Tunisia’s opposition alliance, the National Salvation Front (NSF) has called for country wide protests in all regions, and particularly in the capital, Tunis, on 23 October. The opposition believes that the Ennahda party is wilfully delaying the formation of a new government, and purposefully stalling negotiations.
On 5 October, the Ennahda party agreed to a political roadmap which would work toward the creation of a new caretaker government within three weeks. The roadmap includes the creation and passing of a new constitution and electoral laws, and a timetable for parliamentary and presidential elections. The transition date had been set for Sunday, 26 October.
However, on 6 October, Ennahda issued a statement calling for “the continuation of the current government until the completion of the constitutional tasks of the Assembly.” This statement directly contradicts the roadmap.
Prime Minister Ali Laarayedh has demanded four conditions be met before the current government is dissolved: the ratification of Tunisia’s new constitution, the reform of election oversight committees, the publication of new election procedures, and a clear date to be set for and parliamentary elections.
The Prime Minister insists that these demands are to ensure that the transition possible is smooth and free of political vacuum. To this end, the date of resignation of the current government was left open by Laarayedh, who said, “There is not a definitive time yet for the resignation of the current government.”
The NSF has accused the Ennahda party of attempting to buy time and failing to live up to their commitment. In response, Laarayedh said the problem with the transition is not the resignation of the government, but the need to maintain administrative continuity and “creating a solid foundation for a democratic environment.”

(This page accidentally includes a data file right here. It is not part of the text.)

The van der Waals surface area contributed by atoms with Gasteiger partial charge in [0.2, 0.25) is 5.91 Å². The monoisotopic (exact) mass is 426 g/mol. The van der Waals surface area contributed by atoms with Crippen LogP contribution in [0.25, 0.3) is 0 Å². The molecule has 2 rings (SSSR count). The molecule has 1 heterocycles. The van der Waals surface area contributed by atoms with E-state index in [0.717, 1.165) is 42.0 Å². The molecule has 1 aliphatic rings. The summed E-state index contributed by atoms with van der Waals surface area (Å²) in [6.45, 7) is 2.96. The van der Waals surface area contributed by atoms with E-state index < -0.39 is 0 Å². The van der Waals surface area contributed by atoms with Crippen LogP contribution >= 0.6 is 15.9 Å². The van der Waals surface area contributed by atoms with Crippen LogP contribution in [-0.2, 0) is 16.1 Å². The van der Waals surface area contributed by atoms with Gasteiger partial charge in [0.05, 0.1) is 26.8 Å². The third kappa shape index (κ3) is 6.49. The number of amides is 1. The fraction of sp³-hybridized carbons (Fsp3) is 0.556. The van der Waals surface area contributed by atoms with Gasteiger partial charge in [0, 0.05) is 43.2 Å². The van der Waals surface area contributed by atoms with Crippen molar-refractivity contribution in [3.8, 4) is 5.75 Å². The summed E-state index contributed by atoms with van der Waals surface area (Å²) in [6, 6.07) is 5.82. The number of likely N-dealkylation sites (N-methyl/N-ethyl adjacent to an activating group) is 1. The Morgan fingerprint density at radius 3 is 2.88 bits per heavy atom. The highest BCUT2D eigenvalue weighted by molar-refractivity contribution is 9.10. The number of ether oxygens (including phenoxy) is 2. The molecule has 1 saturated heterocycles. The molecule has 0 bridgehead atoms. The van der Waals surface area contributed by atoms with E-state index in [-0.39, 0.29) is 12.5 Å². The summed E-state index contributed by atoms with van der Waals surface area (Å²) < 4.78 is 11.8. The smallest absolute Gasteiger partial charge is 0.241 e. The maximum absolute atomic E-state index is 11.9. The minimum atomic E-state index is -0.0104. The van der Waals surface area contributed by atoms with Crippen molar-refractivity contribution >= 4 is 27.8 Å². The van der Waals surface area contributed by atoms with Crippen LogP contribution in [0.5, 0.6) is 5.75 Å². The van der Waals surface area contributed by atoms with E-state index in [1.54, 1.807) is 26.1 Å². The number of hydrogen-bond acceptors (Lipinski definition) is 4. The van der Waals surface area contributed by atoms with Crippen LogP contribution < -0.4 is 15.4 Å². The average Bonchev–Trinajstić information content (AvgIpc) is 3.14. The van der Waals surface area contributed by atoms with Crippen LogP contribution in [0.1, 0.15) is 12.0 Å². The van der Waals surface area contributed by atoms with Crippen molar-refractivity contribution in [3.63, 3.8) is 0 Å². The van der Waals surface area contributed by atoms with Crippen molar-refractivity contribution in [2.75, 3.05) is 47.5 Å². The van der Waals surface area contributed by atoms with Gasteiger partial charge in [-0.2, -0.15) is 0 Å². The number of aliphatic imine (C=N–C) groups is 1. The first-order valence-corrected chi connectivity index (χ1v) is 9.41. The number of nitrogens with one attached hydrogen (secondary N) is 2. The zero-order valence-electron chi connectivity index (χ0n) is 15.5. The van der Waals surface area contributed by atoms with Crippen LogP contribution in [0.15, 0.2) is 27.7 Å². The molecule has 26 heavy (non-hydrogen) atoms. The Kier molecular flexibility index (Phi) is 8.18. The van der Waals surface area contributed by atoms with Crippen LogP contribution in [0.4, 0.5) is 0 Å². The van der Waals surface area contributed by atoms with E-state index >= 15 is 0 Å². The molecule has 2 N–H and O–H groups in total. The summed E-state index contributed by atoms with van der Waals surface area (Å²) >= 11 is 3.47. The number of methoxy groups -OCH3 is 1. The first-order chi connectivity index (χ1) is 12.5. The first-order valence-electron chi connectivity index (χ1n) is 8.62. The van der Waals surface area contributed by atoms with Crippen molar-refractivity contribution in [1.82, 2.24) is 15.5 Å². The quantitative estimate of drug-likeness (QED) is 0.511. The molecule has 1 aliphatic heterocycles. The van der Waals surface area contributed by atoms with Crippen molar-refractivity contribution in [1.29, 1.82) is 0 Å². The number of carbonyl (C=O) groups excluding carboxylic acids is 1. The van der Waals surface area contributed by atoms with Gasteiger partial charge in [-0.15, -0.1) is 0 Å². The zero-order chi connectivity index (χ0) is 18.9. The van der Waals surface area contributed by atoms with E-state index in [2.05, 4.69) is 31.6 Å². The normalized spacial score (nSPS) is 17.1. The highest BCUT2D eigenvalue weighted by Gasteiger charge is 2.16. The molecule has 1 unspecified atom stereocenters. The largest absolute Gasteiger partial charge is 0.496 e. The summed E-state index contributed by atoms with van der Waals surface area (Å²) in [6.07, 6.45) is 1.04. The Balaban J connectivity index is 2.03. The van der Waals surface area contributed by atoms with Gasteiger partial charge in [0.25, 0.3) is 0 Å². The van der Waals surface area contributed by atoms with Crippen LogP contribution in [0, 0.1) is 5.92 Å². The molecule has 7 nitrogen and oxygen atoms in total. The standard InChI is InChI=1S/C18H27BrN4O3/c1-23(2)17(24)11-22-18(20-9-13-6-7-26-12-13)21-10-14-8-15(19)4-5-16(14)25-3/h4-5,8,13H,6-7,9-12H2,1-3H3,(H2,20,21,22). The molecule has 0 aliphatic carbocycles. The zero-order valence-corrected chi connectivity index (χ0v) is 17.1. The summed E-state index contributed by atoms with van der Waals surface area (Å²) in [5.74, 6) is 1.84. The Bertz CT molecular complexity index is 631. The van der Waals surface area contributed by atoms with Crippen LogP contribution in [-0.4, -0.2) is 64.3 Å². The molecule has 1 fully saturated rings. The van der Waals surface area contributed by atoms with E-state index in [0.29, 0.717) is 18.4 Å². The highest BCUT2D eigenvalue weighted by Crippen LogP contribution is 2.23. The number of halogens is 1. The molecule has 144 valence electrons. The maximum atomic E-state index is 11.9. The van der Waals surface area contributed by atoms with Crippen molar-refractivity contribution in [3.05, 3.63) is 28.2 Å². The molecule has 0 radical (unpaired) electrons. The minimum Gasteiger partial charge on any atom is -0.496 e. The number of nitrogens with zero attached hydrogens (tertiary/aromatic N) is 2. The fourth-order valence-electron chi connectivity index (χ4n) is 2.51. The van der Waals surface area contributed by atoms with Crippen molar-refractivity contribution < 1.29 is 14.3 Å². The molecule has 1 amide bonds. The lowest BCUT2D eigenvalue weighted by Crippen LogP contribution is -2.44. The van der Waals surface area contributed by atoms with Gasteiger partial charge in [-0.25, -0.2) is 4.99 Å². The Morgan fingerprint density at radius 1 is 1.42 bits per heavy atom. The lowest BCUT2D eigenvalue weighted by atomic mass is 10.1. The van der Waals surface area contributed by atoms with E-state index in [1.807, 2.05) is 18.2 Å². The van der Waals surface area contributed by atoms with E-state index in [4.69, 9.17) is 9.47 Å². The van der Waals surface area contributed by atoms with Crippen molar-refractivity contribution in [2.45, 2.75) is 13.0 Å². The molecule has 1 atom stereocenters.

Complicating Tunisia’s political crisis is a security battle, particularly against armed Islamic extremist movements. The hard-core Salafist group, Ansar Al-Sharia, has been accused of carrying out the murder of Mohamed Brahmi, a left-wing MP, in July. The assassination put political progress at a standstill and deepened the political crisis.
Further, on 16 October, two Tunisian National Guard barracks on the border with Algeria were attacked by terrorist groups. The barracks are part of an advanced border monitoring system. While there have been no reports of casualties among the guards, the areas where the attacks were conducted are some of the most critical in the anti-terrorism system set up between Tunisia and Algeria.
Opposition leaders accuse Ennahda of failing to develop plans to ensure the safety of Tunisians. Laarayedh said that the situation was complex, and that part of the problem was the weakened government in neighbouring Libya, which has failed to mitigate smuggling and illegal weapons trade. The prime minister denied the existence of any accurate information on the quantity of weapons trafficked into Tunisia from Libya.
The scheduled date of the protests, October 23rd marks the two year anniversary of the election of the National Constitution Assembly. The opposition party has also accused Ennahda of mismanaging the economy and failing to improve living standards; these were the initial causes of the uprising in Tunisia in 2010-2011.